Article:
Los Angeles Angels baseball isn’t returning anytime soon, which might proof helpful to the starting rotation.
Following guidance from the CDC that the United States should avoid public gatherings of 50 people or more, it seems unlikely baseball will resume normal activities until at least mid-May. Even at that point, some are speculating a second Spring Training will be needed to stretch out the pitchers, which could add up to four weeks to the timeline. In short, Opening Day 2020 might not come until June, at the earliest.
What does this mean for the Angels fragile rotation? Well, it might be good news. Had the season started on time, beginning in ten days, Joe Maddon was ready to employ a rotation missing two of its key components in Shohei Ohtani (Tommy John) and Griffin Canning (elbow inflammation). The likes of Patrick Sandoval, Matt Andriese, Dillon Peters, Jaime Barria, and Jose Suarez were battling for the final two open rotation turns.
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As Major League Baseball advises against group workouts during the break, some teams, such as the Cardinals, are avoiding roster transactions until there is more clarity on the future. However, the Angels decided to make news on Sunday by optioning five players to the minor leagues, including Jaime Barria. The move provides a hint at the Angels thinking for the back of their rotation. Despite a strong start to the spring, Barria was probably always going to be one of the odd men out heading into the season.
Had the season started on time, my guess is the Angels would have turned a rotation of Andrew Heaney, Dylan Bundy, Julio Teheran, Patrick Sandoval, and Matt Andriese. They would have relied on off days early in the season to avoid using a fifth starter too frequently, but when Andriese did make his starts, I think he would have been openly competing with Sandoval to remain in the rotation whenever Ohtani, or possibly, Canning returned.
With the season unlikely to begin before June, it seems reasonable to expect that Ohtani could start the season as the Ace of the pitching staff. Billy Eppler expects the two-way star to continue his throwing program during the break. By June, the team should also have clarity on Griffin Canning‘s elbow. The right-hander has been optimistic his diagnosis won’t transition into surgery.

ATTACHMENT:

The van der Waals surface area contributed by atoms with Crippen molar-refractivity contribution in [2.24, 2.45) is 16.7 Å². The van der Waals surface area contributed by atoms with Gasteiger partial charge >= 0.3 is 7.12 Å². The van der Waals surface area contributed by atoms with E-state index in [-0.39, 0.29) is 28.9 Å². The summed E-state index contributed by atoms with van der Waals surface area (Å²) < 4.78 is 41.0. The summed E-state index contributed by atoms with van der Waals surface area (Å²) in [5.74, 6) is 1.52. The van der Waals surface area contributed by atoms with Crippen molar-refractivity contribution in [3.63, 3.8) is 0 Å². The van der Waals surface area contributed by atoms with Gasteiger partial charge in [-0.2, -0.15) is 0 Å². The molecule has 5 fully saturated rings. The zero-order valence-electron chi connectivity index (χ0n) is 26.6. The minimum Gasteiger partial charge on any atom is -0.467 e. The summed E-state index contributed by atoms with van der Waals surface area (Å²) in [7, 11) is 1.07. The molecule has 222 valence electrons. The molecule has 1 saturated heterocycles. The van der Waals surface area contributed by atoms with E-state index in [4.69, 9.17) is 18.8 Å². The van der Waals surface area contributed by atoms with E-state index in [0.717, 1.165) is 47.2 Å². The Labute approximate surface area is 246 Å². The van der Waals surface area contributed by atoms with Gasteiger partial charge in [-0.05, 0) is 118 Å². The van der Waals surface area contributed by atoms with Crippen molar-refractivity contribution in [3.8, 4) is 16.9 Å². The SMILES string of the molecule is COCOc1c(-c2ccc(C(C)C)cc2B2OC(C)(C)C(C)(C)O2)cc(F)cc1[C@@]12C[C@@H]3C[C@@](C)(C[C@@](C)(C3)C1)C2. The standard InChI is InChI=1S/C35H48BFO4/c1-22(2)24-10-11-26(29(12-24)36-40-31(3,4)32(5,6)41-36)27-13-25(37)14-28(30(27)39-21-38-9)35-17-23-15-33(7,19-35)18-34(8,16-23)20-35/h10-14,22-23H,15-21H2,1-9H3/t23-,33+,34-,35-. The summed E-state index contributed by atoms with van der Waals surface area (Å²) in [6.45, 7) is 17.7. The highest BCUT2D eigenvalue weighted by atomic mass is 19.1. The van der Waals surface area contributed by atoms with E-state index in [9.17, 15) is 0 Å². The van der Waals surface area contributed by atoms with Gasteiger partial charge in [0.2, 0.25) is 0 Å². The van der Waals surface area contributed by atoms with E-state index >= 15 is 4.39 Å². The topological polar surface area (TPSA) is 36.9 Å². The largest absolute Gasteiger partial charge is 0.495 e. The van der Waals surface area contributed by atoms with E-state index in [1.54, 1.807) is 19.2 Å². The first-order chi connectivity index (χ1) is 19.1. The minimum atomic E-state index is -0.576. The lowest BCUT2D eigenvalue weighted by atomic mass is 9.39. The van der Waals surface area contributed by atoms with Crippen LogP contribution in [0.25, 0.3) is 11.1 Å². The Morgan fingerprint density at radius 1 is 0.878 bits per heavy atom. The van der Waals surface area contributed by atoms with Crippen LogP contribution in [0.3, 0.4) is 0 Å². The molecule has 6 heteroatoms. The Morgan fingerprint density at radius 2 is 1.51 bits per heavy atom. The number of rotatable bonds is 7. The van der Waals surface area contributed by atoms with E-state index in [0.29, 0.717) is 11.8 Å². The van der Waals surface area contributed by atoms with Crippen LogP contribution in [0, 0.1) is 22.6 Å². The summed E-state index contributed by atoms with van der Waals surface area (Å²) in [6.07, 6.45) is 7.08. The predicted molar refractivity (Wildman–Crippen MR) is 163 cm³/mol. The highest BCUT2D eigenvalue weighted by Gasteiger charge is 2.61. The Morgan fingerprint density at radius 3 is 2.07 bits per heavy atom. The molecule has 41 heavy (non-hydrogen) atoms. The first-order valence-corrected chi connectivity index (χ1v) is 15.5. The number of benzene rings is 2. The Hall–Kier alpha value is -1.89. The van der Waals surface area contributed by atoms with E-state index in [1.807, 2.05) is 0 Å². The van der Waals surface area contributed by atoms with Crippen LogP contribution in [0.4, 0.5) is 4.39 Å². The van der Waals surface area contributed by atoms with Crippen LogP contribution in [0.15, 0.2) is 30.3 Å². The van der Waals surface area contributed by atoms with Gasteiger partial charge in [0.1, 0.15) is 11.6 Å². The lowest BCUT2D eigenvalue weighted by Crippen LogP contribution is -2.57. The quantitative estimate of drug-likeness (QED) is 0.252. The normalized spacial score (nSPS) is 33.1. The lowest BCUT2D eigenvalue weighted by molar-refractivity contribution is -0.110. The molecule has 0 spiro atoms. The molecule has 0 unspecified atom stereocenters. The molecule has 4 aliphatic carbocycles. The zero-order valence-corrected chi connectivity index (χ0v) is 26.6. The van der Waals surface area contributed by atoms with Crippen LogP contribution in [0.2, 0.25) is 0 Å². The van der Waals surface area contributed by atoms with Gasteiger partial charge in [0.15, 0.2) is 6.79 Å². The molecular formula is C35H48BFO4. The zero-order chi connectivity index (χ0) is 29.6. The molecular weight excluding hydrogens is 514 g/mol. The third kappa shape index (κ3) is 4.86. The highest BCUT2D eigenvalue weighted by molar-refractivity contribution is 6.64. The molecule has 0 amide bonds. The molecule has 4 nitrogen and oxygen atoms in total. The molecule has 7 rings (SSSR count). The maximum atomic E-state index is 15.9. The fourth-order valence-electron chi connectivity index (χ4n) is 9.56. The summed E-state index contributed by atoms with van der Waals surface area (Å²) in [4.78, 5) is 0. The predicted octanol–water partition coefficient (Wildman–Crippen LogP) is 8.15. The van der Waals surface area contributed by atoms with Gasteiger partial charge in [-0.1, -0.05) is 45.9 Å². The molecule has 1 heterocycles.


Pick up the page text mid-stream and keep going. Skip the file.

The original plan was to give Ohtani days off before and after each of his starts, possibly standing him on the mound every Wednesday. I would imagine that plan would remain in place no matter when the season starts. However, as less innings are demanded, perhaps the Angels can employ Ohtani more rigorously within each start–once he gets ramped up, allowing him to pitch an extra inning in crucial situations, as an example.
What does the delayed start mean for the Angels rotation? A few things. One, it gives their best pitcher more time to heal. Just like in the playoffs, a higher percentage of innings going to the top of the rotation versus the back of the rotation is an advantage. Ohtani could figure into the entirety of the Angels season within the rotation rather than two thirds of it. Two, it creates depth for when new injuries inevitably occur. Rather than needing to rely on a group of pitchers perhaps best suited for AAA to fill in for spot starts, we could see someone like Andriese or Sandoval become the emergency starter.
The delay until June creates the possible for a starting five of Ohtani, Bundy, Teheran, Canning, Sandoval/Andriese to start the season, which is a marked improvement over the staff the Halos were ready to head to Houston with in March. Maximizing the percentage of starts made by pitchers like Ohtani could prove a life-saver to an Angels staff that needs all of the help they can get.
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